A 62-year-old man presents with back pain of several weeks duration. Diagnostic imaging showed the presence of a sacral mass. Surgical biopsy of the mass is performed.
C. – Chordoma
Chordomas are rare tumors, representing less than 5% of all bone tumors. They are more common in men than women and in patients between 50–70 years of age. These tumors are believed to arise from fetal notochordal remnants in the vertebral neuraxis. Chordomas occur along the midline but are more common in the sacrococcygeal region. Histologically, three growth patterns have been described, conventional, chondroid, and dedifferentiated.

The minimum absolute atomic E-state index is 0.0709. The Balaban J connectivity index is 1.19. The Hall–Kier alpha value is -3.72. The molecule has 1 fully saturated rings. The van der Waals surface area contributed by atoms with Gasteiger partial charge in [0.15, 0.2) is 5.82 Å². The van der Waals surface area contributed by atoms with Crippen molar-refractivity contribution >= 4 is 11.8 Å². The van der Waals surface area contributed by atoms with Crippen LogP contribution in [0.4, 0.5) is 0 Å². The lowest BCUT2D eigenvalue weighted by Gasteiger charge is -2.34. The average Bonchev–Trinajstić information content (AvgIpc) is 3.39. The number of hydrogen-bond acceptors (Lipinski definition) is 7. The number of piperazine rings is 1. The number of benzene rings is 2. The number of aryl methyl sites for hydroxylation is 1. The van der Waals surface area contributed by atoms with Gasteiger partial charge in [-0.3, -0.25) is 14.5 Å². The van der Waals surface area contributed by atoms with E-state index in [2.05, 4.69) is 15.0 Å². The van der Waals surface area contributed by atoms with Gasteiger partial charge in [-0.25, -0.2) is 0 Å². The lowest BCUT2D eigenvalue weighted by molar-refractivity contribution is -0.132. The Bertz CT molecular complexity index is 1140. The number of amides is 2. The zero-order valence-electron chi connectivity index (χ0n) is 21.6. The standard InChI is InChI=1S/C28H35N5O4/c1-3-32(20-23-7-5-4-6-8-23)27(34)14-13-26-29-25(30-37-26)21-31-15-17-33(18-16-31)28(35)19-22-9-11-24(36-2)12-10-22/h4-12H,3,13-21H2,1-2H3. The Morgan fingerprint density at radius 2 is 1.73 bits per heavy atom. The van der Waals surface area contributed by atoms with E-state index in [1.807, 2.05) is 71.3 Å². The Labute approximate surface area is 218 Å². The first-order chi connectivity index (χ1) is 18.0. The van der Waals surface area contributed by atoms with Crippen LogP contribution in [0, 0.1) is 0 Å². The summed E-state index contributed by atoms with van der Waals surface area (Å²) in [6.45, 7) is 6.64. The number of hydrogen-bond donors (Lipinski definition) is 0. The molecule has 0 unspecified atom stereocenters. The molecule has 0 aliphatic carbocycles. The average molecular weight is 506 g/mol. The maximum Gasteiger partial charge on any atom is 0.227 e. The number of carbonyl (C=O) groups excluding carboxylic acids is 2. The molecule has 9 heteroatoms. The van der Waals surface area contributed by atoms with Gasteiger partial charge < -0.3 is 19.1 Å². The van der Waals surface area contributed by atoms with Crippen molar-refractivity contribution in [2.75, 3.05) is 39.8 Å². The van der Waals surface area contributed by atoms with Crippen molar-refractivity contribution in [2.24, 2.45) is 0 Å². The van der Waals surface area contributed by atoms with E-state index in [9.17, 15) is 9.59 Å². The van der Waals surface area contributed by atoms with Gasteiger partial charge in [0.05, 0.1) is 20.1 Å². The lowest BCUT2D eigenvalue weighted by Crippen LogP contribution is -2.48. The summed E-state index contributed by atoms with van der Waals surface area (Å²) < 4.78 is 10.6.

Immunohistochemical stains are important in the diagnosis and usually the tumor shows positive staining for cytokeratin, vimentin, and S-100 protein. The tumors may also show positive staining for other epithelial markers including epithelial membrane antigen and carcinoembryonic antigen. The ideal treatment for these tumors appears to be complete surgical resection if possible.